PlannerDan's Blog


Near Fort Worth, Texas, USA
September 22
Much of the same stuff applies. I'm a married guy--quite married, in fact. We are pushing our 44th year of bliss. In fact I am a grandpa; and wear that title proudly. Over the years I've learned a few things. And tend to share it--tactfully, I hope. I'm a professional, which only means I went to school and got all the degrees. It took years to do it, and has added a little to that experience thing. I'm fortunate to be doing something I love for a living. But, even then, the work place can become boring. However, those times are few and far between. I have two passions in life. I love to write. Sometimes I do that very well, sometimes not so much. But, I've realized you don't have to be good to write; you've just got to really want to. My second passion is my dog. I am a dog person. I'll try not to get mushy and obsessive about it. Pet owners can sometimes do that. I will write about my black Lab, Max; however, I promise to be restrained. I know how those crazy pet people are. Other than that, you will find out more about me from my entries. They likely will be sporadic, because I obviously have a life outside this virtual universe. But, I will try the best I can to make a worthy contribution to the site. Can't ask for more than that.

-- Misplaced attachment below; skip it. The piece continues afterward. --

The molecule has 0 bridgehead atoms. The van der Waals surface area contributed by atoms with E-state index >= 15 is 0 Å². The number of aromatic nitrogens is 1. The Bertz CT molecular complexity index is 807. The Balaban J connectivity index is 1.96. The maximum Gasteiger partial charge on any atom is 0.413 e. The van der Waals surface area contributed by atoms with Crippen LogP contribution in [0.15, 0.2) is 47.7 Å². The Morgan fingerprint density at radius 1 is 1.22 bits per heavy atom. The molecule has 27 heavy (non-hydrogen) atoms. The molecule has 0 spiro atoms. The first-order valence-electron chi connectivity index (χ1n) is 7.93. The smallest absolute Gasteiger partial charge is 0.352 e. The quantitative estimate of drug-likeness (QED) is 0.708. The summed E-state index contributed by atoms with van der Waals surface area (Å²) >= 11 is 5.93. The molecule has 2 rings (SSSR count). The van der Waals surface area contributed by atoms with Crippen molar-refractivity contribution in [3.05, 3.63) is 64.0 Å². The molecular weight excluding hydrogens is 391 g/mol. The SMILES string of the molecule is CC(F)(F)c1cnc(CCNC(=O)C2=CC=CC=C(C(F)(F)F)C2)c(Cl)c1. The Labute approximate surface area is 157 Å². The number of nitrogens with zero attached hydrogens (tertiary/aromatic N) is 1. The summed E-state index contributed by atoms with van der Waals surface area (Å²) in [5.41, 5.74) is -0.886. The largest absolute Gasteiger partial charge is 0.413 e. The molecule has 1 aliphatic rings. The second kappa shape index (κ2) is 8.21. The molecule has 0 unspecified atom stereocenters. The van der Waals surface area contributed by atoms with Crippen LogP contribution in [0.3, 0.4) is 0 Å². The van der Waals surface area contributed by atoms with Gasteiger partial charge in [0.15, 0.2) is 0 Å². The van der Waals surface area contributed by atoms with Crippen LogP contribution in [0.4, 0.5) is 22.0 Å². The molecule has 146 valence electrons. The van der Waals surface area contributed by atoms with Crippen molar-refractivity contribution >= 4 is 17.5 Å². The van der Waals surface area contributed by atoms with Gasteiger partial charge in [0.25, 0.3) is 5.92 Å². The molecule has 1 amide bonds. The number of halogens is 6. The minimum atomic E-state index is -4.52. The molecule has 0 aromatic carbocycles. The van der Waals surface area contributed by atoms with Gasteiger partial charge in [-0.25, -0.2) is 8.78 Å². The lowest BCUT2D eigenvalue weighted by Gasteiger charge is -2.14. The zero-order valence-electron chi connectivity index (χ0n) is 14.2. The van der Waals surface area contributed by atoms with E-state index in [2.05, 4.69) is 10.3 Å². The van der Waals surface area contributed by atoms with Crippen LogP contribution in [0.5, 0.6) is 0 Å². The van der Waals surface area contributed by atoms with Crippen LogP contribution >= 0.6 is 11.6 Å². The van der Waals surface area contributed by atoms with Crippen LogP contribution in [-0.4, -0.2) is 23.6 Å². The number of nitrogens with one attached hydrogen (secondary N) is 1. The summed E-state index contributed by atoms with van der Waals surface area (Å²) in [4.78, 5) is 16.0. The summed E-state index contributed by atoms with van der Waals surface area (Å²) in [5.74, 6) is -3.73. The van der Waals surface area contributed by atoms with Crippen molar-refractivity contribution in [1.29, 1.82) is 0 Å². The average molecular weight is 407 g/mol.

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JULY 18, 2011 2:31PM

Everyone Needs a Plastic Dictionary

Rate: 5 Flag


  I rejoiced early in the advent of computers when they introduced spell-check, for I am the world’s worst speller. I’m much better than I used to be. I have actually learned some of the spelling rules and have mastered spelling some of English’s more sneaky words. I confess “i” and “e” still throw me occasionally. However, the magic and genius of “spell-check” has made my writing a much less tedious chore.

         Because it requires great labor for me to produce an appropriate written page, it bothers me, to no end, when folks cut corners when writing in the virtual world. I don’t know how many times I have received an email or text message written totally in lower case letters; I mean completely void of capital letters. Needless to say, there is no attempt to spell words correctly. Often these pieces are written in “virtual write.” You know, that’s where “your” is spelled as “ur” and “are” is spelled as “r.” I suspect this abbreviated form of writing has fostered a laziness in writing which has discouraged authors from devoting time to running “spell-check” much less to have concern a word may be misspelled.

         Recently, I had the opportunity to review a lengthy document written by a study group of post graduate students. I was appalled at the grammar and spelling mistakes and the general lack of cohesion in the written document. These were not eighth graders writing beyond their capabilities. Nope, these young people were all college graduates working on earning a Master’s degree. I can’t explain it. I don’t know why our young people are not taught to write. But, obviously they are not.

         I read in the newspaper recently of the account of a state public education organization which has removed handwriting from the curriculum of prerequisite skills. It seems as if our educators have concluded our youth do not need to write legibly anymore, since everyone either types on the computer or texts their messages. When young people are forced to write an essay, often it can barely be read because of the poor quality of the scrawl.